Endgames Case report

Refeeding syndrome in a patient with anorexia nervosa

BMJ 2010; 340 doi: http://dx.doi.org/10.1136/bmj.c56 (Published 11 February 2010) Cite this as: BMJ 2010;340:c56
  1. Tharaka Gunarathne, specialist trainee in psychiatry,
  2. Rebecca McKay, staff grade gastroenterologist,
  3. Lesley Pillans, speciality doctor, psychiatry,
  4. Alastair Mckinlay, consultant gastroenterologist,
  5. Philip Crockett, consultant psychiatrist in psychotherapy and eating disorders
  1. 1Eden Unit, North of Scotland Inpatient Eating Disorder Unit, Royal Cornhill Hospital, Aberdeen AB25 2ZH
  1. Correspondence to: P Crockett philipcrockett{at}nhs.net

    A 22 year old woman with a one year history of anorexia nervosa was admitted as an emergency after she collapsed. She was hypoglycaemic, with a blood glucose concentration of 1.5 mmol/l. Her hypoglycaemia was corrected, and, after discussion with her and her eating disorder specialist, she was transferred to the gastroenterology unit to start nasogastric refeeding. Her body mass index was 12.9.

    During the next 10 days her liver function tests became deranged—alanine transaminase was 546 U/l, and γ glutamyltransferase was 47 U/l. She was subsequently transferred to a specialist eating disorder unit as an inpatient for psychiatric and psychotherapeutic management alongside the continued refeeding programme.

    Questions

    • 1 What classic biochemical and physical complications may occur in refeeding syndrome?

    • 2 What is the most likely cause of the deranged liver function tests?

    • 3 How can refeeding syndrome be prevented?

    • 4 What other important physical risks exist in severe anorexia nervosa?

    • 5 What are the most important elements of the psychiatric management of this disease?

    Answers

    1 What classic biochemical and physical complications may occur in refeeding syndrome?

    Short answer

    Hypophosphataemia, hypomagnesaemia, gastric dilation, congestive cardiac failure, severe oedema, confusion, coma, and death.

    Long answer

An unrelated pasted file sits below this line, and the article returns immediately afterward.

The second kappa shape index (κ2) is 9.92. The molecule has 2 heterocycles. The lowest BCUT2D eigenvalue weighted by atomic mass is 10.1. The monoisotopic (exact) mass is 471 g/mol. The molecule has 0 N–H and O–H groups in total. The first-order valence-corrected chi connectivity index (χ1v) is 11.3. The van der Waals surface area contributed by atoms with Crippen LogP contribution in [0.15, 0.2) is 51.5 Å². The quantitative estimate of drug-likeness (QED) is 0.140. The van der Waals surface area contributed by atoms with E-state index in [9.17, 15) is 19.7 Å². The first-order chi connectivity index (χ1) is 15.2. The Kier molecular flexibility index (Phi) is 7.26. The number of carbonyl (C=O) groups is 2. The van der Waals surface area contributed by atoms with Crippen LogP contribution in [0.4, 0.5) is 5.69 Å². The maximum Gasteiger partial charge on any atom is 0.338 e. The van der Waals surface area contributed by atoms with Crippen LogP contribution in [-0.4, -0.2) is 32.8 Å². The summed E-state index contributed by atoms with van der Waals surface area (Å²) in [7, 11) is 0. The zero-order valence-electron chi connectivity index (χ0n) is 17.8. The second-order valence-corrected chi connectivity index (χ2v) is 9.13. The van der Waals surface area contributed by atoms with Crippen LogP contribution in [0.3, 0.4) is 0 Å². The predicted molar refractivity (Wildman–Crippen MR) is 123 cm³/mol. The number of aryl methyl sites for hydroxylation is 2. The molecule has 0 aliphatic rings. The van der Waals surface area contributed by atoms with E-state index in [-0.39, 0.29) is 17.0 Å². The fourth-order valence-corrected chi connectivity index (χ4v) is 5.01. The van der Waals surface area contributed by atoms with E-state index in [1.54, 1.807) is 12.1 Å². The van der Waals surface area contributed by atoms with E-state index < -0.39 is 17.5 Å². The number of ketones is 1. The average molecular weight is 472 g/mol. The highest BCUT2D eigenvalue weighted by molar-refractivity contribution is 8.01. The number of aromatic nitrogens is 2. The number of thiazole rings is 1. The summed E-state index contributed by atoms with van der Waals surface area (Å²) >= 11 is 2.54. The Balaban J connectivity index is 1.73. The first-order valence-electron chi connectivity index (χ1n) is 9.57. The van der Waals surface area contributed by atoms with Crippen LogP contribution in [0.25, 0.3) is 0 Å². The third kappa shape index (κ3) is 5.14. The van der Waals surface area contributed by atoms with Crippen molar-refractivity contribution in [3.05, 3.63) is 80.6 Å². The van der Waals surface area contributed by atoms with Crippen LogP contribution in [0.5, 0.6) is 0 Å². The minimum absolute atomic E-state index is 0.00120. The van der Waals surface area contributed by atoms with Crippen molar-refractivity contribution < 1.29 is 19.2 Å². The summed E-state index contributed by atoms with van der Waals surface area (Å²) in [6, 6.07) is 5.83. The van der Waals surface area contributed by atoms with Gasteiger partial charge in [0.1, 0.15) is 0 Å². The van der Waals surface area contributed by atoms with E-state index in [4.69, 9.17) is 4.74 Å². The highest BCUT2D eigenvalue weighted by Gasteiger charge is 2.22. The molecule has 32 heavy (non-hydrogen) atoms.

Refeeding syndrome is chiefly defined as the potentially fatal shifts in fluids and electrolytes that can occur in malnourished patients receiving artificial feeding.1 It can however encompass a mixture of biochemical, electrolyte, fluid balance, and metabolic changes. These changes can include—or lead to—hypophosphataemia, hypomagnesaemia, hypokalaemia, gastric dilation, congestive cardiac failure, severe oedema, confusion, coma, and death.

    2 What is the most likely cause of the deranged liver function tests?

    Short answer

    Hepatic fatty change associated with refeeding.

    Long answer

    Refeeding—whether by artificial means or by gradual increases in oral intake—can result in a wide range of less predictable biochemical and metabolic changes, one example of which is fatty hepatic change.

    3 How can refeeding syndrome be prevented?

    Short answer

    Very gradual refeeding, either orally or enterally can help prevent refeeding syndrome. In general, if nutrition is given enterally, patients should be given 21-42 kJ/kg/day (5-10 kcal/kg/day) initially, and this should be gradually increased. Assume that the patient has thiamine deficiency and treat it. Monitor daily, with treatment as needed, for hypophosphataemia, hypomagnesaemia, hypokalaemia, and other electrolyte disturbances. Patients are likely to have other important micronutrient and vitamin deficiencies. You may need to consider using the Mental Health Act if refeeding is refused.

    Long answer